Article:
Thunder Bay set to Celebrate International Mother Languages Day on February 21 2020


THUNDER BAY – NEWS – Thunder Bay will join the world on February 21, 2020, in celebrating International Mother Language Day.

NetNewsLedger sat down with Abu Hena Mostofa Kamal to share what efforts are behind the project.

Thunder Bay City Council has been asked to proclaim February 21, 2020 as International Mother Language Day.

The Background on International Mother Language Day

The United Nations says, “Languages, with their complex implications for identity, communication, social integration, education, and development, are of strategic importance for people and the planet. Yet, due to globalization processes, they are increasingly under threat of disappearing altogether. When languages fade, so does the world’s rich tapestry of cultural diversity. Opportunities, traditions, memory, unique modes of thinking and expression — valuable resources for ensuring a better future — are also lost.

6000 Languages Spoken Around the World

“At least 43% of the estimated 6000 languages spoken in the world are endangered. Only a few hundred languages have genuinely been given a place in education systems and the public domain, and less than a hundred are used in the digital world. International Mother Language Day has been observed every year since February 2000 to promote linguistic and cultural diversity and multilingualism.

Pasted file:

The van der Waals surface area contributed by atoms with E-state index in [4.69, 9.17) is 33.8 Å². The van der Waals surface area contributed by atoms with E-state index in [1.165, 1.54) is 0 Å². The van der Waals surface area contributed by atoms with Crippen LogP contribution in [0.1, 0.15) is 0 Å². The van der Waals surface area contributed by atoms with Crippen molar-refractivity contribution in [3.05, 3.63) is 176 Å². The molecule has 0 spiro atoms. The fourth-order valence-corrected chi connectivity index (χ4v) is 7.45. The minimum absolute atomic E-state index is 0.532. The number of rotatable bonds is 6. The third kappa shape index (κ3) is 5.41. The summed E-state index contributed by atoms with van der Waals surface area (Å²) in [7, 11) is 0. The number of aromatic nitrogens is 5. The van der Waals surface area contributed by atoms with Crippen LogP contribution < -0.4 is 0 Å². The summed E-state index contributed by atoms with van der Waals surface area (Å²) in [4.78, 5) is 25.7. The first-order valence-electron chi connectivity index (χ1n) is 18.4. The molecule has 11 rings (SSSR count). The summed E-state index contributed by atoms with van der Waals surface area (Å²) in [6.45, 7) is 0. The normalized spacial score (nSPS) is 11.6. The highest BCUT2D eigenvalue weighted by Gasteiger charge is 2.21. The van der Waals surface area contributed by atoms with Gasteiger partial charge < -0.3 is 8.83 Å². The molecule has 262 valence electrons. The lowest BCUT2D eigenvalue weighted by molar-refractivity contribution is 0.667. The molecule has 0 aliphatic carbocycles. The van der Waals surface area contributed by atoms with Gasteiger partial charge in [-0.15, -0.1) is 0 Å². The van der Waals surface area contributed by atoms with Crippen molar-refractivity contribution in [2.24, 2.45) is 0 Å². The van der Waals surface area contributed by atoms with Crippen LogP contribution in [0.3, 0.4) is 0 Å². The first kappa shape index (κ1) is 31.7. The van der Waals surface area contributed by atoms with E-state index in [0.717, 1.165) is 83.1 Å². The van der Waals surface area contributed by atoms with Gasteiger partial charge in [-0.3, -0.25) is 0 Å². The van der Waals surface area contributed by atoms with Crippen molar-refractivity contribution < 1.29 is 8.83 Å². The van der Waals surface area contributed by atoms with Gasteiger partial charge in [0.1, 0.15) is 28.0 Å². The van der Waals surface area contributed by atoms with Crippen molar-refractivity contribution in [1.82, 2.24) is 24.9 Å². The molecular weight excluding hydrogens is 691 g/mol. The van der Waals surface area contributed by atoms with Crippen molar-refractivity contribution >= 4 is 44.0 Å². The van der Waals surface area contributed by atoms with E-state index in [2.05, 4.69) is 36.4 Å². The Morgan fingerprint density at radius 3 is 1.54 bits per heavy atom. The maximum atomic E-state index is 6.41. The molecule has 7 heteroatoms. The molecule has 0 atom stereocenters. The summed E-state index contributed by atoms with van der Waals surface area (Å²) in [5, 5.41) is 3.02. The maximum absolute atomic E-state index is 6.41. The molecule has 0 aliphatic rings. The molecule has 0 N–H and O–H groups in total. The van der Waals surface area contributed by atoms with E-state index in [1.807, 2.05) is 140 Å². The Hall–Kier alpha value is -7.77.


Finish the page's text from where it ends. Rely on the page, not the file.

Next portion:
“Languages are the most powerful instruments of preserving and developing our tangible and intangible heritage. All moves to promote the dissemination of mother tongues will serve not only to encourage linguistic diversity and multilingual education but also to develop fuller awareness of linguistic and cultural traditions throughout the world and to inspire solidarity based on understanding, tolerance, and dialogue.

Every Two Weeks a Language Disappears

“Every two weeks a language disappears taking with it an entire cultural and intellectual heritage. Linguistic diversity is increasingly threatened as more and more languages disappear. Globally 40 percent of the population does not have access to an education in a language they speak or understand. Nevertheless, progress is being made in mother tongue-based multilingual education with a growing understanding of its importance, particularly in early schooling, and more commitment to its development in public life. Multilingual and multicultural societies exist through their languages which transmit and preserve traditional knowledge and cultures in a sustainable way.”

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